I recently had the pleasure of participating in a panel discussion as part of the Boston College Center for Corporate Citizenship 2017 International Corporate Citizenship Conference. Phyllis A. James, executive vice president and chief diversity and corporate responsibility officer at MGM Resorts International, moderated the conversation, which also included Jack Bergen, vice president of corporate projects at Arconic, and Caroline Chambers, vice president and diversity programs manager at Comerica Bank. Together, we explored how an integrated approach to corporate responsibility and diversity and inclusiveness can help achieve business goals.
Helping communities rebound from a traumatic event or natural disaster requires multi-level and cross-sector effort. There are immediate needs to be met—such as trauma support—and in the case of extreme weather events—food, water, and shelter. To make the most of their disaster relief programs, corporate citizenship professionals must partner internally and externally to make the best possible use of all available resources, from community involvement efforts like corporate giving and volunteering to more operational activities like security, logistics, and supply chain management.
Disasters, no matter what their scale, have economic ramifications in addition to the social and environmental consequences. According to the United Nations Office for Disaster Risk Reduction, wildfires, floods, droughts, and other natural disasters were responsible for more than a trillion dollars in economic damage in 2015 and that number is only expected to increase as climate-related natural disasters become more frequent.
The following is excerpted from Issue 15 of The Corporate Citizen. To learn more about how you can develop and execute a stakeholder engagement strategy, structure, and process to maximize business and social value, consider joining us in Phoenix, AZ on December 6-7, 2017 for our Stakeholder Engagement: Identify, Prioritize, and Act course.
The Boston College Center for Corporate Citizenship’s 2015 Community Involvement Study finds that nearly 60 percent of companies engage employees at all levels and one-third of companies engage stakeholders other than employees and customers to help determine which social issues to support (see Figure A). Through its foundation, Northwestern Mutual exhibits the importance of strategic stakeholder engagement through its community involvement efforts, especially its signature Childhood Cancer Program.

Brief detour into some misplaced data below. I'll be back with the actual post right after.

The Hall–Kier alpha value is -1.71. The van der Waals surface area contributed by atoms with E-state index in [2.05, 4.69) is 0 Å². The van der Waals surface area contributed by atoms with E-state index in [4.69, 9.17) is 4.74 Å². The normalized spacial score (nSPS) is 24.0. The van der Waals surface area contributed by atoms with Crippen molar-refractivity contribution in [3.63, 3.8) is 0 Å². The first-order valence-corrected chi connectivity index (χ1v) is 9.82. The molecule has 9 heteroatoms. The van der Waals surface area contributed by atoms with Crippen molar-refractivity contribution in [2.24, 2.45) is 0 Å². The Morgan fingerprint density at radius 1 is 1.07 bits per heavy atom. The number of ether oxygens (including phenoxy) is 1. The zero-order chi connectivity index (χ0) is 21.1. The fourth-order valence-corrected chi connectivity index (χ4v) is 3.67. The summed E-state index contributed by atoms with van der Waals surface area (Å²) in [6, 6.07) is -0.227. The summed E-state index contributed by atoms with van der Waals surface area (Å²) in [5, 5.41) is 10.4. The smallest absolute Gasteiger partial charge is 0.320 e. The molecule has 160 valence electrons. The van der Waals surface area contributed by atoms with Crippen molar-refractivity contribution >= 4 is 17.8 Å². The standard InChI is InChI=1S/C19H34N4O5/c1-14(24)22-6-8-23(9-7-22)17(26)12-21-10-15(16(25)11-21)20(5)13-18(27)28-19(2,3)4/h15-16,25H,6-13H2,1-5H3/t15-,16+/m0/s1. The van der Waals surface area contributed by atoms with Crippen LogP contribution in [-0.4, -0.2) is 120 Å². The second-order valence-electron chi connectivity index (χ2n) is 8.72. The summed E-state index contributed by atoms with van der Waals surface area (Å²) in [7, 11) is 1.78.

The following is excerpted from the most recent issue of The Corporate Citizen. To learn more about how you can deliver maximum business and social value through strategic partnerships, consider joining us for our Effective Corporate Citizenship Partnership Management course.
For some companies, the best way to achieve significant progress on an issue is to develop an effective program and then bring it to scale in a way that stays true to its foundational purpose while remaining adaptable enough to account for local needs. Accenture—a leading global professional services company—has done just that. By taking a focused and customizable approach to establishing powerful partnerships, their Skills to Succeed initiative, which launched in 2009, has helped equip more than 1.2 million people to date with the workplace and entrepreneurial skills needed to compete in the global economy.
The following is excerpted from Issue 17 of The Corporate Citizen. To learn more about how you can create programs that prioritize the corporate citizenship issues that are most important to your stakeholders and business context—and make the best use of your resources—consider joining online from October 2-November 22, 2017 for our Materiality: How to Determine what Matters to Corporate Citizenship Strategy and Reporting course.
Around the world, leaders are coming together to address social and environmental issues, and the role for business has never been greater.